Equatorial Guinea: BAD Commits to Fisheries and Aquaculture

The African Development Bank (AfDB) on Wednesday, July 17, approved €55,518 million in financing for Equatorial Guinea to implement the « Project to Support the Development of Fisheries and Aquaculture Sector Value Chains (PASPA) ».

The five-year PASPA (2020/2025), formulated in partnership with the International Labour Office (ILO) and the Equatorial Guinea authorities, aims, in the words of the Pan-African institution’s communiqué, to « increase and enhance fish production through the sustainable development of industrial fishing, artisanal fishing and aquaculture ». With a total cost of nearly 70 million euros, the project aims in the long term to ensure a better supply of fish to the local market, reduce imports and export to the countries of the sub-region. The teams of experts in charge of PASPA expect additional annual production of more than 19,000 tonnes of fish, the launch of 500 micro, small and medium-sized enterprises, and the organization and formation of 300 viable and competitive cooperatives/groups. In addition, more than 15,000 direct and indirect jobs are expected to be created, 70% of them for women and young people.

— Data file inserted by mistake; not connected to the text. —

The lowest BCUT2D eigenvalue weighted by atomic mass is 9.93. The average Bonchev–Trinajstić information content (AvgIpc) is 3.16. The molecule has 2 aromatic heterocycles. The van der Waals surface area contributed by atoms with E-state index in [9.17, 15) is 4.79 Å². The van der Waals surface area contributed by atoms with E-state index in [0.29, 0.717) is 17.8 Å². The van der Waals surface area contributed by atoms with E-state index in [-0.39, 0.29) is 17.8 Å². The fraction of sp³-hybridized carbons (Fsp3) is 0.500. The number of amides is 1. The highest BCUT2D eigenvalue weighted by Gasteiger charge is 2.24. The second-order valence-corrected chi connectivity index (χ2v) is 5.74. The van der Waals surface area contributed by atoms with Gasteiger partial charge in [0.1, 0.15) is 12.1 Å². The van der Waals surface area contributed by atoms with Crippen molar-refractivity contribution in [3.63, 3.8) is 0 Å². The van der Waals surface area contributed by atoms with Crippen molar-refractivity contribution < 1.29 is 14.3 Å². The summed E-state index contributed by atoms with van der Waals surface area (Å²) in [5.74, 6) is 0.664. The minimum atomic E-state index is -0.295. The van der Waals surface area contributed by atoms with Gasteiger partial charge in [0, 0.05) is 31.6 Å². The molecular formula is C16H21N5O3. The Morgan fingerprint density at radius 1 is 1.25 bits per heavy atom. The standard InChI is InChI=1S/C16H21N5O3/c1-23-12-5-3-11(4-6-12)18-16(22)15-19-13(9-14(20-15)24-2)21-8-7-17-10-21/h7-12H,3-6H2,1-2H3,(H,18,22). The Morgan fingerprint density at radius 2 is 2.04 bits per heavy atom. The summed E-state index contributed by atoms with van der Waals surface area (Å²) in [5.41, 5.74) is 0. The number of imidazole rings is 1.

The BAD’s support for the Equatorial Guinean fishing industry is in any case timely. With the fall in oil prices and falling budget revenues, the country is now seeking to accelerate its economic diversification, which has been part of the National Economic and Social Development Plan since 2008. And among the five sectors of activity identified as strategic to achieve this is fishing (alongside agriculture, financial services, tourism, petrochemicals and mining, NDLR).

Geographical situation of Equatorial Guinea in the Gulf of Guinea

Situation géographique de la Guinée équatoriale dans le golfe de Guinée

Equatorial Guinea has 644 km of coastline and 314,000 km2 of exclusive economic zone (EEZ); a maritime surface equal to twelve times its land surface (28,000 km2). The annual fish resources that can be exploited are estimated at around 74,000 tonnes of fish and 600 tonnes of crustaceans. This potential is much higher than the current annual production of around 5,000 tonnes.
Crédit : Eric Gaba